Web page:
The head of the United Nation's children's agency in Syria has called for governments to begin negotiating with the Islamic State (IS) extremist group to facilitate critical aid access to militant-held territory.
UNICEF's Hanaa Singer said Friday that both local states, and those with influence in the region, should step in to try and confer with the group since UN aid workers across the region have been unable to secure access to the areas under IS control.
"[I]t's not the responsibility only of the humanitarian agencies," Singer told reporters in Geneva. "This is a political responsibility, and for the political parties to talk and put pressure and start a dialogue with ISIS."
"State parties" with influence in the area should begin the dialogue with IS, she said, but she did not name specific nations.
Global funding for aid to Syria has reached more than $4.8 billion, according to a report released Friday by London-based international development think tank, the Overseas Development Institute (ODI). Some 600 to 700 diaspora and local aid groups have sprung up to deliver aid and protection to Syrians where international aid agencies have been unable to obtain access.
But both the local and the international agencies' inability to negotiate with IS and other groups in the region has placed "enormous limitations on what these organizations can do and where they can go," ODI humanitarian programme director and co-author of the report, Sara Pantuliano, told VICE News.
"Because ISIS is listed as a terrorist organization, this makes negotiation very problematic," she said. "Some aid organizations work in fear of being prosecuted if they are found to be engaging systematically with a terrorist group, which could be construed as providing material support."
That's why, in part, UNICEF is urging government officials in interested nations to negotiate with ISIS.
The UN World Food Programme (WFP), which is responsible for delivering aid to Iraq and Syria, told VICE News that it is imperative for aid agencies to have communications with all actors in the conflict, butsaid that the UN had not been trying to communicate with IS, which controls land in up to a third of Iraq and large portion of Syria.
"The principal of humanitarian work is that we need to be able to speak to everyone to ensure that we meet the needs of the most vulnerable people," spokeswoman Abeer Etefa said from the agency's Middle East office in Cairo. "But we have not been in communication with any militant or terrorist group."
Instead, Etefa said that WFP is working with partners and local community leaders on the ground to reach aid recipients in areas under IS's grip. These partners have to be vetted and subject to an evaluation process that routes through the agency's legal office in Rome, before any agreement to work with them is made, she said. This process can take anywhere between a week to six months in areas where there is insecurity and fighting.
"We have to do our due diligence before we start any work with them," she added.
The UN has conservatively estimated that more than 190,000 people have been killed over the course of Syria's bloody civil war since it began five years ago, which has been compounded with the IS insurgency that began last summer. Some 3 million people have fled to neighboring countries over the course of the conflict, while more than 12 million civilians require humanitarian assistance within Syria.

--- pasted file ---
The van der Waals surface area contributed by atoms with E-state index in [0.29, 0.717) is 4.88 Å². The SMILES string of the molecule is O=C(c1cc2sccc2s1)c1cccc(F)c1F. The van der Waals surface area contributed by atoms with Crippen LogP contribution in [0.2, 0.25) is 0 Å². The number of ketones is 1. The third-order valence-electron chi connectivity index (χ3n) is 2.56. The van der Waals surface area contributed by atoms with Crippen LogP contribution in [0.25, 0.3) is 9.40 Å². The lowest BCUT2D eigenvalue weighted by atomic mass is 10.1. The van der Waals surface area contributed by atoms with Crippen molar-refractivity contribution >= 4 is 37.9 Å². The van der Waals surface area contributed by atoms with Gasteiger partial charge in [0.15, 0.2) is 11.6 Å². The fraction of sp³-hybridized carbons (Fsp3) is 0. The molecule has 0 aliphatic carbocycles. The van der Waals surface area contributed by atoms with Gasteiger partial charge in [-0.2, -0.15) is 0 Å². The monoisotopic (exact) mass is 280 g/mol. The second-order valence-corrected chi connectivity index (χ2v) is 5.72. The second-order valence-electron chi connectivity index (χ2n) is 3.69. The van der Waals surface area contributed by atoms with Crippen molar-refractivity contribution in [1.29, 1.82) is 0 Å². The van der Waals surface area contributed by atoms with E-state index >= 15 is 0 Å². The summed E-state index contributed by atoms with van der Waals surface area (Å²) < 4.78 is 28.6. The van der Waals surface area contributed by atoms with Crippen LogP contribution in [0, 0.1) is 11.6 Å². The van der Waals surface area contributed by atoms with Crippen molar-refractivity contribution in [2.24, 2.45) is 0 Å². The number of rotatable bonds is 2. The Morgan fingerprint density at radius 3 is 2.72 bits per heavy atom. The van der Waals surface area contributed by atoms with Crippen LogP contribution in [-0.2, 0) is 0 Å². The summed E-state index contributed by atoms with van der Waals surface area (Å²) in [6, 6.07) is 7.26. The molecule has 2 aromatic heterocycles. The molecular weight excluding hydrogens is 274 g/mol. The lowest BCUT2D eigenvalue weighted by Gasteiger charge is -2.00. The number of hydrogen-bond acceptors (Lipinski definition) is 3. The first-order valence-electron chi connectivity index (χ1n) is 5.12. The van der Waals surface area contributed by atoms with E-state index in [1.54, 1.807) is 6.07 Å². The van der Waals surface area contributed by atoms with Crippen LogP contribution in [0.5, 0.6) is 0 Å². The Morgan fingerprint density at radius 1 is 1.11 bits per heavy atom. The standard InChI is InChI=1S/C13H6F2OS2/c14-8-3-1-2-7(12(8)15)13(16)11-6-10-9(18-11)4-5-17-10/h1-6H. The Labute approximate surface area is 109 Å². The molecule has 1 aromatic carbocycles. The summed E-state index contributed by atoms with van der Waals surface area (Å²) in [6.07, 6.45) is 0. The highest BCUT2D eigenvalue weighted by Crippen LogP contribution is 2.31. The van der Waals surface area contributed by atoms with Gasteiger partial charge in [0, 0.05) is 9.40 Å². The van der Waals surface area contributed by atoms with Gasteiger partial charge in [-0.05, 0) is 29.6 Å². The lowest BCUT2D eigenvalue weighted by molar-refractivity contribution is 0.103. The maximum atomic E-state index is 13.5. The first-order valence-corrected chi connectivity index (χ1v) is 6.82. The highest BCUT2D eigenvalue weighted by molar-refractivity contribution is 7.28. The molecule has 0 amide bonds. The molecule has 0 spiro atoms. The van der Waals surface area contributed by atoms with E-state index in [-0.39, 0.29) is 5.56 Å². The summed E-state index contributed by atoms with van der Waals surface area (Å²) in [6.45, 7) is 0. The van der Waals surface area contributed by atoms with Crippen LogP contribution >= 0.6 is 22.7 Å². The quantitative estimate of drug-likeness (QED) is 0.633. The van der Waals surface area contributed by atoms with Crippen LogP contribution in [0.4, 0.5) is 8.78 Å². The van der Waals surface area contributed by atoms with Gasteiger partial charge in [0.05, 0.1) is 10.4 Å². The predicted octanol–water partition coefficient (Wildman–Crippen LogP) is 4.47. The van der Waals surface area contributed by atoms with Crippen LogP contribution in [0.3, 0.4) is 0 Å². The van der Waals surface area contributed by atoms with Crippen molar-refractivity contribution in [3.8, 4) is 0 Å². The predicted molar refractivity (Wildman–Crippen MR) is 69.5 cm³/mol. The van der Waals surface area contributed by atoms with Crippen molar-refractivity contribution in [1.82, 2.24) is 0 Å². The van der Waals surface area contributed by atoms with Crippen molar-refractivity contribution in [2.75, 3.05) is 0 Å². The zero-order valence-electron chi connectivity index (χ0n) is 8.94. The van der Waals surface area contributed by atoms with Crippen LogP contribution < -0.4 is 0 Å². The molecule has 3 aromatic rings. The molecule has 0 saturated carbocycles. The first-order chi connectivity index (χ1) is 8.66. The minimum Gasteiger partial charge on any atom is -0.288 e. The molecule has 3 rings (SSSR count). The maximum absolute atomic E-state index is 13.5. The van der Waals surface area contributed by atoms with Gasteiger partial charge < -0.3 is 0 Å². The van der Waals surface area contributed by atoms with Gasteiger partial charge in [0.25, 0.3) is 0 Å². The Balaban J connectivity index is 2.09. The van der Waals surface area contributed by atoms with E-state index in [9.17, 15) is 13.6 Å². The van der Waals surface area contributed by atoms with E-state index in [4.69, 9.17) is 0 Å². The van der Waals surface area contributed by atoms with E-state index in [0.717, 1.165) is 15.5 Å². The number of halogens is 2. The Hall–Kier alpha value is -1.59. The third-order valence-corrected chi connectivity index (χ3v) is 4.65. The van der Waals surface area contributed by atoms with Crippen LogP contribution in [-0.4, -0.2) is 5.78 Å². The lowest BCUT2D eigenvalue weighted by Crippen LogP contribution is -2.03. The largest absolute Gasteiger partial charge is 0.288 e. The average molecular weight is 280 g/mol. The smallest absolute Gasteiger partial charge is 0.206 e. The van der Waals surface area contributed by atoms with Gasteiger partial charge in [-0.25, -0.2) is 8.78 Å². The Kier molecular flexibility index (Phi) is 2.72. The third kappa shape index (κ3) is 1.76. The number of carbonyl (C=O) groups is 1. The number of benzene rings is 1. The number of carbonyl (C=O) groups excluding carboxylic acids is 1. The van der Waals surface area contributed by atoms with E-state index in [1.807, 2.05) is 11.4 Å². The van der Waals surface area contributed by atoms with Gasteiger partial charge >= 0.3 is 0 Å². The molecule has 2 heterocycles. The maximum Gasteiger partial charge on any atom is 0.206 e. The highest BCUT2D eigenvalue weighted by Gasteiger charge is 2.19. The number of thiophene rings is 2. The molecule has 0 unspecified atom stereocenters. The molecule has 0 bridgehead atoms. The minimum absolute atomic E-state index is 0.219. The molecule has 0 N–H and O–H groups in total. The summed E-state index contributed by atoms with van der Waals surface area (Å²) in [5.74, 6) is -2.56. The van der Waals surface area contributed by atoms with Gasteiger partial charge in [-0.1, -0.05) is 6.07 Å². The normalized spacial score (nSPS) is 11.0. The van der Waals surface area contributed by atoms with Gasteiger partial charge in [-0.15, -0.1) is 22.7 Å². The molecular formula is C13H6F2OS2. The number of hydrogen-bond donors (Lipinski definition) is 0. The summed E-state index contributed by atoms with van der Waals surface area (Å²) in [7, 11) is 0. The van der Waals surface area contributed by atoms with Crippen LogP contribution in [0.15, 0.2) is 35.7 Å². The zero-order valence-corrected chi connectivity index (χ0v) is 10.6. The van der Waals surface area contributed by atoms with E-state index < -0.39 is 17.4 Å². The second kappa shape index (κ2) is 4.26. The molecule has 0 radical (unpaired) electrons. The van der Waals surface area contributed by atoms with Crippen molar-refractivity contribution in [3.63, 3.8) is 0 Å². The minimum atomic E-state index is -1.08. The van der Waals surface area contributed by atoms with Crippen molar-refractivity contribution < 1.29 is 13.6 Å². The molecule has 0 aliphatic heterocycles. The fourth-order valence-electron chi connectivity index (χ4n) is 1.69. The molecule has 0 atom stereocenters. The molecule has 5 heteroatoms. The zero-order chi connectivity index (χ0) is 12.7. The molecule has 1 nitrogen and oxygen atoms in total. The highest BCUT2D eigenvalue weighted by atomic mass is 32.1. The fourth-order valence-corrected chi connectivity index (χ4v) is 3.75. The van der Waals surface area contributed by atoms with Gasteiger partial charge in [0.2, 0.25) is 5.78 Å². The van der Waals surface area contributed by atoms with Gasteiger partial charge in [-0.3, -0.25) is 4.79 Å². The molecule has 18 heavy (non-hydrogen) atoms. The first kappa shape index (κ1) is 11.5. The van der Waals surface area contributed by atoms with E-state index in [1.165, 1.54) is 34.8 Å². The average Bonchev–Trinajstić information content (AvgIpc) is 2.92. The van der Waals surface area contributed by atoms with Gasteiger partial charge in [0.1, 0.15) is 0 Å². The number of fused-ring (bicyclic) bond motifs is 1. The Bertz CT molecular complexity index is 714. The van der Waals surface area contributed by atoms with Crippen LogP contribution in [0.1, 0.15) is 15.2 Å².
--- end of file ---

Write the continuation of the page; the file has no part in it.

Earlier last month, the WFP said it was "extremely concerned" after the Aleppo branch of IS released a series of propaganda photos appearing to show boxes of UN and Red Crescent food aid plastered with the jihadist group's signature black insignia.
The photographs also portrayed militant supporters distributing the aid to women and children near a refugee camp near the town of Dayr Hafr in eastern Aleppo governorate.
Pantuliano said that aid groups have frequently tried to argue for humanitarian exemptions, but local and international laws and restrictions on engagement with IS and other groups have made it difficult to even provide medical aid to those in need. For example, humanitarian groups are allowed to deliver medicine to areas under militant control, but not to train groups in those areas on how to use or administer it to people properly, she said.
"It really goes against the heart of humanitarian action and training," she said, adding that the diaspora and local groups that can get closer to communities in need rely primarily on funding from their own communities, and are struggling to keep up with the increased demand for aid.
Recent negative media coverage accusing a number of small charities of supporting jihadists, together with reports of militants posing as aid workers so they can travel to Syria through Turkey, has led governments to hold back support or funding while they try and determine which actors are legitimate and which are not, Pantuliano said.
"Many governments have been shy in supporting these smaller charities and put restrictions in place, some that say they had to have been operating for three years before they could get funding, for instance," she said. "Well, that's almost impossible because many started operating in that time as need has grown."
Despite the bureaucratic impediments, Pantuliano said that state actors "are starting to try and think about how they can work with these charities."
"But its not happened on the scale needed," she said, "They need to form genuine partnerships to maximize the impacts of collective action."
Related: Watch VICE News' documentary: The Spread of the Caliphate: The Islamic State (Part 1)
Follow Liz Fields on Twitter: @lianzifields